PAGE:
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truth table f:{0,1} l {0,1} field size q=102 l/2 p(x,y) deg. 2 l/2 A {0,1} m extractor rows and columns Z very small set The best of both worlds Best of both worlds: Use p(x 1,..,x d ) deg 2 l/d. Run MV as if p=p(x,y). Resiliency: v (RM code). Size of box=|S| 2 m 2. doesnt depend on d! Sending p| line costs 2 l/2 bits. Arthur Merlin commit phase: S R Field of size m p(S 2 ) evaluation phase: Both compute path to (x,y) line on path: p| line and witness w Arthur checks: small set: p| line Z using w. consistency of p| line. deg 2 l/2 polys p(x,y)=? p(x,y )= b p(x 1,..,x d/2 ;x d/2+1,..,x d ). p| line has many coefficients Suppose p| line could be sent more efficiently: p| line has small (non- det) circuit p| line has commit-and- evaluate protocol Arthur can verify that he gets a low-degree polynomial by performing low-degree testing!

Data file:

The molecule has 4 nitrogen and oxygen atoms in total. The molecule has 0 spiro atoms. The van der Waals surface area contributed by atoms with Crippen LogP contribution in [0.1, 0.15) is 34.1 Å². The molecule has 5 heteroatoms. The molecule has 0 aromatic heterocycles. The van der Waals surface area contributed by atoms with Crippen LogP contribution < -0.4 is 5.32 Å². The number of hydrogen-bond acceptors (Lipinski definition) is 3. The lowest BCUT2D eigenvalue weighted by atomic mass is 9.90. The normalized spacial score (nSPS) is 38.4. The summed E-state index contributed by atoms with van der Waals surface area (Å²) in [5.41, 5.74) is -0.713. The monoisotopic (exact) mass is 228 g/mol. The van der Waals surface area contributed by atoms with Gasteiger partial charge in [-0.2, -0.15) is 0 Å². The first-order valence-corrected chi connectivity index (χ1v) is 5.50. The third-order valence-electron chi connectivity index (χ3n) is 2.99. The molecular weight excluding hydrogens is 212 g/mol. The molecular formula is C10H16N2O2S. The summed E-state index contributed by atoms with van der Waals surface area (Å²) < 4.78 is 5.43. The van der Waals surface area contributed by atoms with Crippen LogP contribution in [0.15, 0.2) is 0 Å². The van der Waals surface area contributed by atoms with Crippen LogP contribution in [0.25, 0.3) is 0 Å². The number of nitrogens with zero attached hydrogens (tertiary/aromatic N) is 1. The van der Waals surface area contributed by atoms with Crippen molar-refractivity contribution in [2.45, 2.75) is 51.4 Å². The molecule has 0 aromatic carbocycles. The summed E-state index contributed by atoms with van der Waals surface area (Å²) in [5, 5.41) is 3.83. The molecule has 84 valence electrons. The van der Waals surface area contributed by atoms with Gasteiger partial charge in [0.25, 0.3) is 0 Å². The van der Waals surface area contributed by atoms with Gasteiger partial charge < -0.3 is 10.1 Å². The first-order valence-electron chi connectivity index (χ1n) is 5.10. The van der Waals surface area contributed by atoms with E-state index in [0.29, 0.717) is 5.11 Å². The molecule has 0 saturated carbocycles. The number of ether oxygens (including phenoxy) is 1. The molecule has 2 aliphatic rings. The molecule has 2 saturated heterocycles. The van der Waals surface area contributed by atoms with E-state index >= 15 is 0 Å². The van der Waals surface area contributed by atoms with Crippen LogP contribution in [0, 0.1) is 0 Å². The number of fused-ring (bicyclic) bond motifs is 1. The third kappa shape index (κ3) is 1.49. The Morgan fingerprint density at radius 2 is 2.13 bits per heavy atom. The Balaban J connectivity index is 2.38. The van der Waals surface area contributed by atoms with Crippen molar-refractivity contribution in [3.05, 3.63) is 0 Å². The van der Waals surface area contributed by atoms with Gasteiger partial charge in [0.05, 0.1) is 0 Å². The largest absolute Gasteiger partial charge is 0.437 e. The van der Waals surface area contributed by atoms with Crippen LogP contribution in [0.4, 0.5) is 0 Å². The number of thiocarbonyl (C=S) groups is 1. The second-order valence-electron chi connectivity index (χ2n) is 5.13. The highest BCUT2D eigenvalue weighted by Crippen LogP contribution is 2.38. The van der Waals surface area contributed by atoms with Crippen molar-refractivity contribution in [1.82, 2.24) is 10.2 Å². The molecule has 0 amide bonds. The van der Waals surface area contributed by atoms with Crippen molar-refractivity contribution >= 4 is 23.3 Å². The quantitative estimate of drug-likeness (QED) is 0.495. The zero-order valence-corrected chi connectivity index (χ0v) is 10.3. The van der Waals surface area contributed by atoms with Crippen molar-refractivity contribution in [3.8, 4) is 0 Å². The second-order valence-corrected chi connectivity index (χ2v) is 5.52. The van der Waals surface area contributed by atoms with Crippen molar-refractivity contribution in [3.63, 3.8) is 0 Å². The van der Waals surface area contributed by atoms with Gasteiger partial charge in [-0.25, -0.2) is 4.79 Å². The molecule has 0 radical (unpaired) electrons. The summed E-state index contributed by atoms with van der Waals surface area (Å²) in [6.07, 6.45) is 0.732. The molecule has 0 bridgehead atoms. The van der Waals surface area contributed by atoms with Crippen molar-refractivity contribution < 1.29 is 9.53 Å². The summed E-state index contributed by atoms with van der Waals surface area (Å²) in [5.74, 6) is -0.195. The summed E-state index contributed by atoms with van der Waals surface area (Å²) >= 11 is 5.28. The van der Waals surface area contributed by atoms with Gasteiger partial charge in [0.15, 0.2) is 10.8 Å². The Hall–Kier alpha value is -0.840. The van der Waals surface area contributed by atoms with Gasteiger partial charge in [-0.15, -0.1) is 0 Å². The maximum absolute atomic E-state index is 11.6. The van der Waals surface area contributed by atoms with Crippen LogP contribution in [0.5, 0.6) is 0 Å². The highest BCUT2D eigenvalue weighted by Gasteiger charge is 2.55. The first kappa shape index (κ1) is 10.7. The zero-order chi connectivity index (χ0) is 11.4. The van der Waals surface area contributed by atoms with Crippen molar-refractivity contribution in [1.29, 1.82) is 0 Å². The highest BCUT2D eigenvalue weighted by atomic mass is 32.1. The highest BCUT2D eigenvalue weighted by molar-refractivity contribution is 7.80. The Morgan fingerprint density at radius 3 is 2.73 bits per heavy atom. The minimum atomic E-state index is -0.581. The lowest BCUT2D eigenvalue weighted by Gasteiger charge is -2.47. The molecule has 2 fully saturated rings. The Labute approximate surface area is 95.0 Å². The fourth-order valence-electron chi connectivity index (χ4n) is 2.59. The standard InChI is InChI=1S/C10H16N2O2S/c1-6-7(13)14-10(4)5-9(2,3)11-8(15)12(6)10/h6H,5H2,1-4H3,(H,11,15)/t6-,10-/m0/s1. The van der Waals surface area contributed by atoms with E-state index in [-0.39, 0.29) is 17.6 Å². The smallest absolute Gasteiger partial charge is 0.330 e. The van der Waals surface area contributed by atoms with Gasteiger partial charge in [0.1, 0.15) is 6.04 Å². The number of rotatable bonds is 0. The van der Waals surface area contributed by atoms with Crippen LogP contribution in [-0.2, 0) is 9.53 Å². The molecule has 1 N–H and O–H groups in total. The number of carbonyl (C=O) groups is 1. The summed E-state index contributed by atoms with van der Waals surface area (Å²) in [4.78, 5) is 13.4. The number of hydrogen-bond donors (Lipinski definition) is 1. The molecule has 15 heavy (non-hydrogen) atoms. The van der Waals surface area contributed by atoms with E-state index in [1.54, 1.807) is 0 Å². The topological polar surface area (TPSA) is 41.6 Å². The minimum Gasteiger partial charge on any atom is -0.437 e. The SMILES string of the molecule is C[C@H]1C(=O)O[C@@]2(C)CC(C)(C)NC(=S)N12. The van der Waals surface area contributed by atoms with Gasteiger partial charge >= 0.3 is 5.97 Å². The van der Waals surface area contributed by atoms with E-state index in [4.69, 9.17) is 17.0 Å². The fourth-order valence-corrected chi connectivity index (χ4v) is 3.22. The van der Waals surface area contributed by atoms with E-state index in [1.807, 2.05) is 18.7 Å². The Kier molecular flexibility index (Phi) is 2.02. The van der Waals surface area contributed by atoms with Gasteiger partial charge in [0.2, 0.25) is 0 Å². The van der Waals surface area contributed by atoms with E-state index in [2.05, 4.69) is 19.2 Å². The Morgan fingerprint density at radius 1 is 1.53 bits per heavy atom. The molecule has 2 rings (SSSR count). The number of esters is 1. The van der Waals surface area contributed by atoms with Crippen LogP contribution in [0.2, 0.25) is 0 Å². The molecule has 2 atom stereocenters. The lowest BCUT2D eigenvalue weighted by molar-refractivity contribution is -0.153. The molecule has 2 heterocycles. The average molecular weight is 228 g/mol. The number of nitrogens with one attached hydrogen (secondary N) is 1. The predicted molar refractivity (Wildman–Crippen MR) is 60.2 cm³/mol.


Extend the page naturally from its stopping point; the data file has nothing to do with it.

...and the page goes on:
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truth table f:{0,1} l {0,1} field size q=102 l/2 p(x,y) deg. 2 l/2 A {0,1} m extractor rows and columns Z very small set Locally computable extractors Story so far: Use polynomials p with many variables and pretend they are bivariate. Assume that p| line can be sent efficiently. (Not yet justified). Is the AM protocol efficient? Arthur Merlin commit phase: S R Field of size m p(S 2 ) evaluation phase: Both compute path to (x,y) line on path: p| line and witness w Arthur checks: small set: p| line Z using w. consistency of p| line. deg 2 l/2 polys p(x,y)=? p(x,y )= b v v v v v X Requires running the extractor on p| line (t) for all q d inputs t to p| line. Need locally computable extractors! Thm: [V] no locally computable extractors for low-entropy. We know that inputs to extractors are low-degree polynomials! Can use extractor construction [SU01] which is locally computable. Thm: [V] no locally computable extractors for low-entropy. We know that inputs to extractors are low-degree polynomials! Can use extractor construction [SU01] which is locally computable. v Efficient AM protocol!